The blues legend born Chester Arthur Burnett, does his best to sing the Delta blues over a backdrop of wah-wah and fuzz effects. Singer and band certainly synch on a new version of ‘Smokestack Lightning’, a song Wolf used to sing as a boy watching the trains go by in the Mississippi town where he was born, on 10th June 1910. His old musical partner Hubert Sumlin, who played on the magnificent 1959 Chess album Moanin’ In The Moonlight, joins him on this track, recorded in November 1968.

Wolf’s own composition ‘Evil’, in which the blues man sounds like a ghost of Tom Waits’ future, growling and rasping his way through some potent lyrics. Waits, incidentally, was inspired by Wolf’s “otherworldly singing.

The band members, aware of Wolf’s status, did their best to make The Howlin’ Wolf Album work, as they recorded new versions of some of his most memorable songs, including ‘Spoonful’, ‘Red Rooster’, ‘Moanin’ At Midnight’ and ‘Built For Comfort’. Gene Barge, who was well known in the music world as Daddy G – he had played on ‘Rescue Me’ by Fontella Bass and was the man who persuaded Chess to take a chance on the young Buddy Guy – played electric saxophone on the album. He recalled, “Howlin’ Wolf didn’t like it, didn’t want to do it. He would cuss and fuss the whole time. He questioned the fact that we were taking him out of his orbit. He was a traditional blues boy, with traditional music, and he was concerned about whether he could do it or not. We told him, ‘Regardless of all this stuff, don’t change your style. We’ll just drop this stuff in all around you.’”

Howlin Wolf’s unease about the project prompted a bold marketing gamble by Marshall Chess, who addressed the issue on the album’s sleeve. The design, with black text on a white background, stated: “This is Howlin’ Wolf’s new album. He doesn’t like it. He didn’t like his electric guitar at first either.”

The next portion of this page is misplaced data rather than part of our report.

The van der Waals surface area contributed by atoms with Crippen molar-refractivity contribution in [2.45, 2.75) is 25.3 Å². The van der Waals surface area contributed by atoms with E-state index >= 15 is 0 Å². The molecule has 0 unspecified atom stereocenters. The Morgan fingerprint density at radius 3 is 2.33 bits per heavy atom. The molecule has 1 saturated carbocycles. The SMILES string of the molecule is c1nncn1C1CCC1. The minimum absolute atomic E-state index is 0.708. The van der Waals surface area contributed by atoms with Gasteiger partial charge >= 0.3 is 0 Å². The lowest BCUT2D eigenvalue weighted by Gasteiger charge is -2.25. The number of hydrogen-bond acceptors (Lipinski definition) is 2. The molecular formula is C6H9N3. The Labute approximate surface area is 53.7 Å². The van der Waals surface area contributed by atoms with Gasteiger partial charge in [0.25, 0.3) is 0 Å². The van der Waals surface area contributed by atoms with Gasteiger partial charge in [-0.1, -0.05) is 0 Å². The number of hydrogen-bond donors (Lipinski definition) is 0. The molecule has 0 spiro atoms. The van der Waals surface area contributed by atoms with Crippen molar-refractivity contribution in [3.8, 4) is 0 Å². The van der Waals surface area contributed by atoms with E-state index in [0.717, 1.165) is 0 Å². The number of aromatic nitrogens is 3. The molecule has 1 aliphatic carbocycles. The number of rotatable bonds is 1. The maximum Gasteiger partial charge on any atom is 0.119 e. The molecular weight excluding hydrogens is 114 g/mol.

Growing up around the Mississippi Delta blues, Chester Burnett cut an imposing figure at well over 6 feet tall and somewhere around 300 pounds. After finding success in Memphis with help from Sam Phillips, he moved to Chicago in the ‘50s to team up with Chess brothers, with guitarist Hubert Sumlin following him. His debut album, Moanin’ in the Moonlight, highlighted his rough and raw vocals and intimidating persona, with backing from legends like Willie Dixon and Otis Spann, as well as a young Ike Turner who played piano on “How Many More Years.” But the standout track is still “Smokestack Lightning,” with its hypnotic riffs and the Wolf’s high-pitched bawling.

Moanin’ in the Moonlight was the debut album by American blues singer Howlin’ Wolf. The album was a compilation of previously issued singles by Chess Records. It was originally released by Chess Records as a mono-format LP record in 1959 (see 1959 in music). The album has been reissued several times, including a vinyl reissue in 1969, with the playing order changed, titled Evil. The two earliest songs onMoanin’ in the Moonlightwere “Moanin’ at Midnight” and “How Many More Years”. These two songs and ‘All Night Boogie’, were recorded in Memphis, the first two at Sam Phillips’ Memphis Recording Service in Memphis, Tennessee in July 1951, and, ‘All Night Boogie’, the last track on side one, in Memphis in 1953.

“How Many More Years” (recorded May 1951, unissued at the time, but later issued by Bear Family cited as the first record to feature a distorted power chord, played by Willie Johnson on the electric guitar.

Chuck Berry, who with his indelible guitar licks, brash self-confidence and memorable songs about cars, girls and wild dance parties did as much as anyone to define rock ’n’ roll’s potential and attitude in its early years, died on Saturday at his home near Wentzville, Mo. He was 90 years of age.

The St. Charles County Police Department confirmed his death . The department said that it responded to a medical emergency at the home, about 45 miles west of St. Louis, and that lifesaving measures were unsuccessful.

While Elvis Presley was rock’s first pop star and teenage heartthrob, Chuck Berry was its master theorist and conceptual genius, the songwriter who understood what the kids wanted before they knew themselves. With songs like “Johnny B. Goode” and “Roll Over Beethoven,” he gave his listeners more than they knew they were getting from jukebox entertainment.

His guitar lines wired the lean twang of country and the bite of the blues into phrases with both a streamlined trajectory and a long memory. And tucked into the lighthearted, telegraphic narratives that he sang with such clear enunciation was a sly defiance, upending convention to claim the pleasures of the moment.

Chuck Berry was already well past his teens when he wrote mid-1950s manifestoes like “Roll Over Beethoven,” “Rock and Roll Music” and “School Day.” Born Charles Edward Anderson Berry on October. 18th, 1926, in St. Louis, he grew up in a segregated, middle-class neighborhood there, soaking up gospel, blues, and rhythm and blues, along with some country music.